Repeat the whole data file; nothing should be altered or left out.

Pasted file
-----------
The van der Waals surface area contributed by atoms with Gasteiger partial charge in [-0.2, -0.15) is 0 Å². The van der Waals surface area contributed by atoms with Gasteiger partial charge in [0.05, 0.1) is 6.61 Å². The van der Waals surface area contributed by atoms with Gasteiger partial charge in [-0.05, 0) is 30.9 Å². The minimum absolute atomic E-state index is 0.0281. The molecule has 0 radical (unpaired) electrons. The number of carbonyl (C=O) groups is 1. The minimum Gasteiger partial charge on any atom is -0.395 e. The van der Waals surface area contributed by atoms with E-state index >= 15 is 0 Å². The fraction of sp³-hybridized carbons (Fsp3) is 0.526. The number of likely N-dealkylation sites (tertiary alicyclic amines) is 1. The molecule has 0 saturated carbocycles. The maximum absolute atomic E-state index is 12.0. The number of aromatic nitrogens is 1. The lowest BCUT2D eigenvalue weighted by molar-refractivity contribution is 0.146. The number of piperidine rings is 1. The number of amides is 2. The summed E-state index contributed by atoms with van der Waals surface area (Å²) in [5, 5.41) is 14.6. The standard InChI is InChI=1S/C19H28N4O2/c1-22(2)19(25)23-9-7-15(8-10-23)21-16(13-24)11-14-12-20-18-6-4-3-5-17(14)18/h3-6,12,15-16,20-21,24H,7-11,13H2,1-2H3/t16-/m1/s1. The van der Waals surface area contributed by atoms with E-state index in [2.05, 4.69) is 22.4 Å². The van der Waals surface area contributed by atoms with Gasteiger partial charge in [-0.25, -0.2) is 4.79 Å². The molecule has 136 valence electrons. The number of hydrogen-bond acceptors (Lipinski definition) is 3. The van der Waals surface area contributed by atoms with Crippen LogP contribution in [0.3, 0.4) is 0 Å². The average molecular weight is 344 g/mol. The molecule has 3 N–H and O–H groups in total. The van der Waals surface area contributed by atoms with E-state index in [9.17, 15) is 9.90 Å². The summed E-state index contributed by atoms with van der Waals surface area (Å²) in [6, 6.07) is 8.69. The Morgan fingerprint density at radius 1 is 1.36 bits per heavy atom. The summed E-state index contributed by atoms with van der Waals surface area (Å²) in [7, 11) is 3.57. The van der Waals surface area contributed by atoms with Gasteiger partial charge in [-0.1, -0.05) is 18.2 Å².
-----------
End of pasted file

The van der Waals surface area contributed by atoms with Gasteiger partial charge in [-0.2, -0.15) is 0 Å². The van der Waals surface area contributed by atoms with Gasteiger partial charge in [0.05, 0.1) is 6.61 Å². The van der Waals surface area contributed by atoms with Gasteiger partial charge in [-0.05, 0) is 30.9 Å². The minimum absolute atomic E-state index is 0.0281. The molecule has 0 radical (unpaired) electrons. The number of carbonyl (C=O) groups is 1. The minimum Gasteiger partial charge on any atom is -0.395 e. The van der Waals surface area contributed by atoms with E-state index >= 15 is 0 Å². The fraction of sp³-hybridized carbons (Fsp3) is 0.526. The number of likely N-dealkylation sites (tertiary alicyclic amines) is 1. The molecule has 0 saturated carbocycles. The maximum absolute atomic E-state index is 12.0. The number of aromatic nitrogens is 1. The lowest BCUT2D eigenvalue weighted by molar-refractivity contribution is 0.146. The number of piperidine rings is 1. The number of amides is 2. The summed E-state index contributed by atoms with van der Waals surface area (Å²) in [5, 5.41) is 14.6. The standard InChI is InChI=1S/C19H28N4O2/c1-22(2)19(25)23-9-7-15(8-10-23)21-16(13-24)11-14-12-20-18-6-4-3-5-17(14)18/h3-6,12,15-16,20-21,24H,7-11,13H2,1-2H3/t16-/m1/s1. The van der Waals surface area contributed by atoms with E-state index in [2.05, 4.69) is 22.4 Å². The van der Waals surface area contributed by atoms with Gasteiger partial charge in [-0.25, -0.2) is 4.79 Å². The molecule has 136 valence electrons. The number of hydrogen-bond acceptors (Lipinski definition) is 3. The van der Waals surface area contributed by atoms with Crippen LogP contribution in [0.3, 0.4) is 0 Å². The average molecular weight is 344 g/mol. The molecule has 3 N–H and O–H groups in total. The van der Waals surface area contributed by atoms with E-state index in [9.17, 15) is 9.90 Å². The summed E-state index contributed by atoms with van der Waals surface area (Å²) in [6, 6.07) is 8.69. The Morgan fingerprint density at radius 1 is 1.36 bits per heavy atom. The summed E-state index contributed by atoms with van der Waals surface area (Å²) in [7, 11) is 3.57. The van der Waals surface area contributed by atoms with Gasteiger partial charge in [-0.1, -0.05) is 18.2 Å².